Nokia Q2 Report: More Lumias Sold, Less Money MadeBy cheatmaster 01:37 Sat, 17 Jul 2021 Comments
Nokia announced the Q2 financial results and numbers are red all over. Net sales and operating profits are down for Nokia as a whole and its core, Devices & Services. Actually, the only division reporting a positive IFRS operating profit is Nokia Siemens Networks.
It's not all poor news - volumes of Lumia sales increased 32% quarter on quarter to 7.4 million units, up from 4 million for the same quarter last year. That's below analysts' expectations of 8.1 million, which has sent Nokia stock down almost 4% at the time of writing.
The Lumia 720 and Lumia 520 (the world's most popular Windows Phone handset) are two of the main drivers behind the growth. These are mid-range and entry level phones respectively, which lead to a decrease in average selling price by 4% to €151 (no Symbian sales counteracted that somewhat as Symbians were cheaper than Lumias).
Year on year the smartphone sales are down from 10.2 million units, but a large portion of that is Symbian sales which went from 6 million in Q2 2012 to close to zero in Q2 2013. Also, net sales for Smart devices are down 24% year on year.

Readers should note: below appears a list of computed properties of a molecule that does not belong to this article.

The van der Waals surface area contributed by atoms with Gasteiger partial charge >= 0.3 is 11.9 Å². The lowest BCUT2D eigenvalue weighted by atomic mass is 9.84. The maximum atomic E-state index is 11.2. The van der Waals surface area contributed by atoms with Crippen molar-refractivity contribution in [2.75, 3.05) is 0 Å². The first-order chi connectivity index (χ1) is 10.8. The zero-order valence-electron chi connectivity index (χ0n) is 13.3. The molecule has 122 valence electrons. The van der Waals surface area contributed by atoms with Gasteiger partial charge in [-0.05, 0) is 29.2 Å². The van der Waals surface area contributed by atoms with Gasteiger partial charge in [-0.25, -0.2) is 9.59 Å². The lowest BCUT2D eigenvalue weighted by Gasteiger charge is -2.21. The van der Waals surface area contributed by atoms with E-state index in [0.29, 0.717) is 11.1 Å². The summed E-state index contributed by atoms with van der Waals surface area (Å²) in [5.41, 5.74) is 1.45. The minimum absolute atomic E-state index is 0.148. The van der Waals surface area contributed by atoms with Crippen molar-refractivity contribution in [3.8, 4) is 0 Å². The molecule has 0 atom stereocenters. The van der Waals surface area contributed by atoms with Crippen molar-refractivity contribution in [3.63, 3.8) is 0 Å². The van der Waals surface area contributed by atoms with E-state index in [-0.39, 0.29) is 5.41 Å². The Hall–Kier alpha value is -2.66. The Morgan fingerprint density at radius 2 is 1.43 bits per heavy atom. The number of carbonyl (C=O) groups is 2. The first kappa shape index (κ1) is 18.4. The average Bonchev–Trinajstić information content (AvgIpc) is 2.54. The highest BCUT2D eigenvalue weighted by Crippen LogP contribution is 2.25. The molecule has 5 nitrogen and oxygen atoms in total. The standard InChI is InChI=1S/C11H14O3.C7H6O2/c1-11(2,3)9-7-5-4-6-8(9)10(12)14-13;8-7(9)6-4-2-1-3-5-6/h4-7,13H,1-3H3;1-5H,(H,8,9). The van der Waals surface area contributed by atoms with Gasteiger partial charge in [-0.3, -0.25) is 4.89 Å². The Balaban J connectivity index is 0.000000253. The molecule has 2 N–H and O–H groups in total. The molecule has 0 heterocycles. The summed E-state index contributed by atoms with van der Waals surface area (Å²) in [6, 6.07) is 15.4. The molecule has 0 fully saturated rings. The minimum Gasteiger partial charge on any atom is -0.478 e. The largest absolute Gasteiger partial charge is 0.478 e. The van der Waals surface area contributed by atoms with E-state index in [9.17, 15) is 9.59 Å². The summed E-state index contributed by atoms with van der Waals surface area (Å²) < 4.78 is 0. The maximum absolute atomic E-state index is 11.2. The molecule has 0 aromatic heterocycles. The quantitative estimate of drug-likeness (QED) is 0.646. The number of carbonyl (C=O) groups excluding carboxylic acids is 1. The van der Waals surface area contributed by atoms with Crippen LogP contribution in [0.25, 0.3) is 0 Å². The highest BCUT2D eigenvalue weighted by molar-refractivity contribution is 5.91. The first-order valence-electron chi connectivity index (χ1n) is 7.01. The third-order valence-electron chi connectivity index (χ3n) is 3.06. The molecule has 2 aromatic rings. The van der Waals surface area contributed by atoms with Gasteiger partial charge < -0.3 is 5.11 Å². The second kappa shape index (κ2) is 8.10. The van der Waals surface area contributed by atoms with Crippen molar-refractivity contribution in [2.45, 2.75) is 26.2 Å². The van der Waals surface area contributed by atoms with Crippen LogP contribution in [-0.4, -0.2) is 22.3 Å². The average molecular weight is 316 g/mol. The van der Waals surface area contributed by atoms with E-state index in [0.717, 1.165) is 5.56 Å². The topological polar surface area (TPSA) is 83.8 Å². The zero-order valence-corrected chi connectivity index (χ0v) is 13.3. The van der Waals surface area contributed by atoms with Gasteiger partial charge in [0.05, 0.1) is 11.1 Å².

Nokia's featurephone business still rakes in a fine deal of money (more than Smart Devices), but net sales are down 39% year on year as volumes dropped 27%. Nokia shipped 53.7 million feature phones, with 4.3 million of them being Ashas. Nokias ordinary keypad phones that cost above €30 have declined. The whole feature phone segment is really feeling the heat of ever-cheaper low-discontinue smartphones.
Regionally, things aren't remarkable either – net sales declined by a quarter year on year in Nokia's strongest market, Europe, and a whopping 57% in China. Other regions are down as well, even Nokia's smallest market, North America.
Nokia's HERE maps also saw a decline in net sales year on year, even though external sales went up. Most of that is due to higher sales to vehicle customers (providing map data for cars' built-in navigation) and less due to sales of Nokia devices.
Nokia Siemens Networks posted a profit for the fifth quarter in a row. Small profit, but still it's the only division that did. NSN is a 50/50 joint venture between Nokia and Siemens, but Nokia has agreed to buy Siemens out for €1.7 billion (€1.2 billion in cash, €0.5 billion as a loan from Siemens to be paid in a year).
As for next quarter, Nokia expects Devices & Services to be in the red again, but with higher net sales due to more Lumia shipments.
You can acquire more details and numbers from the full report (PDF).
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